Overweight people's brains have aged ten years faster than those of healthy people by middle age, experts have found.

The research, by scientists at Cambridge University, suggests that being overweight also raises the risk of cognitive decline, which in turn increases the chance of dementia and other neurological conditions.

The team found that the brains of obese people had lost a surprising amount of white matter - the material that connects areas of the brain.

In healthy people, this degree of decline would only usually be seen in those ten years older, they said.


The academics studied brain scans of 473 people aged between 20 and 87. Their findings revealed overweight people had a widespread reduction in white matter, compared to those who were slim.

The team discovered that an overweight person at 50 had a comparable white matter volume to a healthy person aged 60.

They only found these differences from middle age onwards, suggesting brains may be most vulnerable during this period of ageing.

They found no difference in brain power or thinking skills among the people they studied, but white matter degradation is known to lead to cognitive decline at an older age.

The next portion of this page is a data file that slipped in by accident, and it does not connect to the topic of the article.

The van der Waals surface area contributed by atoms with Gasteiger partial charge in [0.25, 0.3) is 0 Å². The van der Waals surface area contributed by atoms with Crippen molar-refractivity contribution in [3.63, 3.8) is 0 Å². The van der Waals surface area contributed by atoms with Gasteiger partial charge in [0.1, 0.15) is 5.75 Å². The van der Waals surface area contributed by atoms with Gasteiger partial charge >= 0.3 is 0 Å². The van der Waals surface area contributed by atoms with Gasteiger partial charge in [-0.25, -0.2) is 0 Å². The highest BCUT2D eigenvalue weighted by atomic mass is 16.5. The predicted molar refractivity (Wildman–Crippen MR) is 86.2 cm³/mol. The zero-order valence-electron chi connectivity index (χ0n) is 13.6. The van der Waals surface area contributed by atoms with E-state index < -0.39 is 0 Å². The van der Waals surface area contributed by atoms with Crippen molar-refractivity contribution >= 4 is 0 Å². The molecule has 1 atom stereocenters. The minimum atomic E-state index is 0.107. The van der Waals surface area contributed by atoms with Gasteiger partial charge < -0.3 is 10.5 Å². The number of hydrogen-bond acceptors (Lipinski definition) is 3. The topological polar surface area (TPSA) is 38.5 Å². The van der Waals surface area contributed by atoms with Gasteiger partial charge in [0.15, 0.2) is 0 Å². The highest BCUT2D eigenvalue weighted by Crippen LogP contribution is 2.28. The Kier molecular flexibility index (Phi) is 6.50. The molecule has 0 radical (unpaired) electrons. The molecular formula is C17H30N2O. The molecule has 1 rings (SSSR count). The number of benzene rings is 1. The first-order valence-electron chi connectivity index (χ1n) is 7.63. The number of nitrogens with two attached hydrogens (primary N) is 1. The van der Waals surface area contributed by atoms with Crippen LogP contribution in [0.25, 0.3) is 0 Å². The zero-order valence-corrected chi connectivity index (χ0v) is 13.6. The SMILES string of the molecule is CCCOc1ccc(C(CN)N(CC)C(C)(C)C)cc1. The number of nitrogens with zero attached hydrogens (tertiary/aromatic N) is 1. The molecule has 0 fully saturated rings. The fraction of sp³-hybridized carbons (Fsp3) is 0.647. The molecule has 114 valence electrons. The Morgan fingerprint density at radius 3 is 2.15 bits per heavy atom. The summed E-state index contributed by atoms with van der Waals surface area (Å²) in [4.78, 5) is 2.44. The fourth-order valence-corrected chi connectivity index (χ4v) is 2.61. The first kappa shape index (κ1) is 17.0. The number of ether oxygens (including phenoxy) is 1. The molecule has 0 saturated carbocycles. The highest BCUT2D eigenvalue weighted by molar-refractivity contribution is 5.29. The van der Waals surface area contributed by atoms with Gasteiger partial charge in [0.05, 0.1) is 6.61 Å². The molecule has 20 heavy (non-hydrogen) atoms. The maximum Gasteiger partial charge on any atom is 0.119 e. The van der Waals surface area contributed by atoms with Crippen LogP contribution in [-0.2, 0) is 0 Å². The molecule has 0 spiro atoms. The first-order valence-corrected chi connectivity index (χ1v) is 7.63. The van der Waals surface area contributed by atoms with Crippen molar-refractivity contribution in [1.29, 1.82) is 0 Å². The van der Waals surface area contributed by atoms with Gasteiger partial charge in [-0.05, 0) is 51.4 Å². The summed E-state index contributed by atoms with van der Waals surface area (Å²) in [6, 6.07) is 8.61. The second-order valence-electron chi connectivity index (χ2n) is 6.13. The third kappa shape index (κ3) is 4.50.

The experts are not sure exactly why obesity is so strongly linked to the brain, but one theory is that being overweight changes the body's hormonal balance, which has implications for white matter levels. They suspect fat tissue might trigger the over-production of leptin hormones and molecules called cytokines, which prompts an inflammatory response that harms the wiring of the brain.

Writing in the Neurobiology of Aging journal, the scientists said: 'This biological mechanism suggests that the initial insult of obesity may lead to self-perpetuating damage.' Dr Lisa Ronan, of the department of psychiatry at the University of Cambridge, said: 'As our brains age, they naturally shrink in size, but it isn't clear why people who are overweight have a greater reduction in the amount of white matter.'

Professor Paul Fletcher added: 'We're living in an ageing population, with increasing levels of obesity, so it's essential that we establish how these two factors might interact, since the consequences for health are potentially serious.

'The fact that we only saw these differences from middle-age onwards raises the possibility that we may be particularly vulnerable at this age.

'It will also be important to find out whether these changes could be reversible with weight loss, which may well be the case.'